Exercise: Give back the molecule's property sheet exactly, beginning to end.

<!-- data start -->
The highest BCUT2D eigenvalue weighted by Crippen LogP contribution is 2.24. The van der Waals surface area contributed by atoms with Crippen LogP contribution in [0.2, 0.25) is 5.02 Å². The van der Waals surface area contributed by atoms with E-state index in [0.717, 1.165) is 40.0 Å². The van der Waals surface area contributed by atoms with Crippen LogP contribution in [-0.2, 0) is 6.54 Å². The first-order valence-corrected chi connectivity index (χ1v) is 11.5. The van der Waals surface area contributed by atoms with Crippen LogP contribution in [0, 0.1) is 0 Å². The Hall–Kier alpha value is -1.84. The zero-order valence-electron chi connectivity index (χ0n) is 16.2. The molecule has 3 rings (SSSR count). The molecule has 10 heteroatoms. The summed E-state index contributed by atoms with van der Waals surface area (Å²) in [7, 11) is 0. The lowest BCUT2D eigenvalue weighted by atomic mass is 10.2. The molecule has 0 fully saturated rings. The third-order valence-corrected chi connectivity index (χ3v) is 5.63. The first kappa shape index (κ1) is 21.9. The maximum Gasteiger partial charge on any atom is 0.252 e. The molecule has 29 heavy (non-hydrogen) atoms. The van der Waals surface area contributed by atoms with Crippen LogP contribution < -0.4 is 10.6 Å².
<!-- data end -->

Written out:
The highest BCUT2D eigenvalue weighted by Crippen LogP contribution is 2.24. The van der Waals surface area contributed by atoms with Crippen LogP contribution in [0.2, 0.25) is 5.02 Å². The van der Waals surface area contributed by atoms with E-state index in [0.717, 1.165) is 40.0 Å². The van der Waals surface area contributed by atoms with Crippen LogP contribution in [-0.2, 0) is 6.54 Å². The first-order valence-corrected chi connectivity index (χ1v) is 11.5. The van der Waals surface area contributed by atoms with Crippen LogP contribution in [0, 0.1) is 0 Å². The Hall–Kier alpha value is -1.84. The zero-order valence-electron chi connectivity index (χ0n) is 16.2. The molecule has 3 rings (SSSR count). The molecule has 10 heteroatoms. The summed E-state index contributed by atoms with van der Waals surface area (Å²) in [7, 11) is 0. The lowest BCUT2D eigenvalue weighted by atomic mass is 10.2. The molecule has 0 fully saturated rings. The third-order valence-corrected chi connectivity index (χ3v) is 5.63. The first kappa shape index (κ1) is 21.9. The maximum Gasteiger partial charge on any atom is 0.252 e. The molecule has 29 heavy (non-hydrogen) atoms. The van der Waals surface area contributed by atoms with Crippen LogP contribution < -0.4 is 10.6 Å².